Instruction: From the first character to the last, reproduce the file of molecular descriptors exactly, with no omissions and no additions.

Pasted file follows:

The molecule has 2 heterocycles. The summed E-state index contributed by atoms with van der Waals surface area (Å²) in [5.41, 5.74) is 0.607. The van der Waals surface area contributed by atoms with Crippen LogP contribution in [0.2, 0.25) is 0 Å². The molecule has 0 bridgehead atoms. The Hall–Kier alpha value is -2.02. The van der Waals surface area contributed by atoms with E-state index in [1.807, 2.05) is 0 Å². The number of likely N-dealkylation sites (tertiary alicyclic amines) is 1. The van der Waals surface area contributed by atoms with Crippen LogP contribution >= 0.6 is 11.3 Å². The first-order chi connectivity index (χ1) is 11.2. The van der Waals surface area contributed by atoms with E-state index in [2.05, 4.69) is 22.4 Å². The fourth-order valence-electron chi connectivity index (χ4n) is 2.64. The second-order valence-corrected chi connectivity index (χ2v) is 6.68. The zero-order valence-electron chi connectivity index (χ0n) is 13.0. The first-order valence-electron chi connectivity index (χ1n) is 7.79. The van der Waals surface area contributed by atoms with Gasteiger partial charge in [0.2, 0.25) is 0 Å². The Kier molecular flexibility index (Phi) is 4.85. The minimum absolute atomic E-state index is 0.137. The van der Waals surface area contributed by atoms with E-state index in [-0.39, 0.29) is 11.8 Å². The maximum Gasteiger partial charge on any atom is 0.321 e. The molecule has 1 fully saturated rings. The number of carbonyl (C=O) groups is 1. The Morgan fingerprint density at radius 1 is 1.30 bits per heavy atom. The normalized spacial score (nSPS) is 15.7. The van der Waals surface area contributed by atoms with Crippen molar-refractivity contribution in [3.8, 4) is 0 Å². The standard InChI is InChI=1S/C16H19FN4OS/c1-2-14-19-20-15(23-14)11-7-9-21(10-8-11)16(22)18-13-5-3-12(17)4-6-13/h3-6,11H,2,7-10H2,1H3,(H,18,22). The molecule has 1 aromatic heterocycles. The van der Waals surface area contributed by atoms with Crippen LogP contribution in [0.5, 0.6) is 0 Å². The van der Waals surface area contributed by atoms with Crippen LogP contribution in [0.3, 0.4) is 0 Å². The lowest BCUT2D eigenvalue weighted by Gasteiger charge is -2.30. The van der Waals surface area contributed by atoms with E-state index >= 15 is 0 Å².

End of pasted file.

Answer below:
The molecule has 2 heterocycles. The summed E-state index contributed by atoms with van der Waals surface area (Å²) in [5.41, 5.74) is 0.607. The van der Waals surface area contributed by atoms with Crippen LogP contribution in [0.2, 0.25) is 0 Å². The molecule has 0 bridgehead atoms. The Hall–Kier alpha value is -2.02. The van der Waals surface area contributed by atoms with E-state index in [1.807, 2.05) is 0 Å². The number of likely N-dealkylation sites (tertiary alicyclic amines) is 1. The van der Waals surface area contributed by atoms with Crippen LogP contribution >= 0.6 is 11.3 Å². The first-order chi connectivity index (χ1) is 11.2. The van der Waals surface area contributed by atoms with E-state index in [2.05, 4.69) is 22.4 Å². The fourth-order valence-electron chi connectivity index (χ4n) is 2.64. The second-order valence-corrected chi connectivity index (χ2v) is 6.68. The zero-order valence-electron chi connectivity index (χ0n) is 13.0. The first-order valence-electron chi connectivity index (χ1n) is 7.79. The van der Waals surface area contributed by atoms with Gasteiger partial charge in [0.2, 0.25) is 0 Å². The Kier molecular flexibility index (Phi) is 4.85. The minimum absolute atomic E-state index is 0.137. The van der Waals surface area contributed by atoms with E-state index in [-0.39, 0.29) is 11.8 Å². The maximum Gasteiger partial charge on any atom is 0.321 e. The molecule has 1 fully saturated rings. The number of carbonyl (C=O) groups is 1. The Morgan fingerprint density at radius 1 is 1.30 bits per heavy atom. The normalized spacial score (nSPS) is 15.7. The van der Waals surface area contributed by atoms with Crippen molar-refractivity contribution in [3.8, 4) is 0 Å². The standard InChI is InChI=1S/C16H19FN4OS/c1-2-14-19-20-15(23-14)11-7-9-21(10-8-11)16(22)18-13-5-3-12(17)4-6-13/h3-6,11H,2,7-10H2,1H3,(H,18,22). The molecule has 1 aromatic heterocycles. The van der Waals surface area contributed by atoms with Crippen LogP contribution in [0.5, 0.6) is 0 Å². The van der Waals surface area contributed by atoms with Crippen LogP contribution in [0.3, 0.4) is 0 Å². The lowest BCUT2D eigenvalue weighted by Gasteiger charge is -2.30. The van der Waals surface area contributed by atoms with E-state index >= 15 is 0 Å².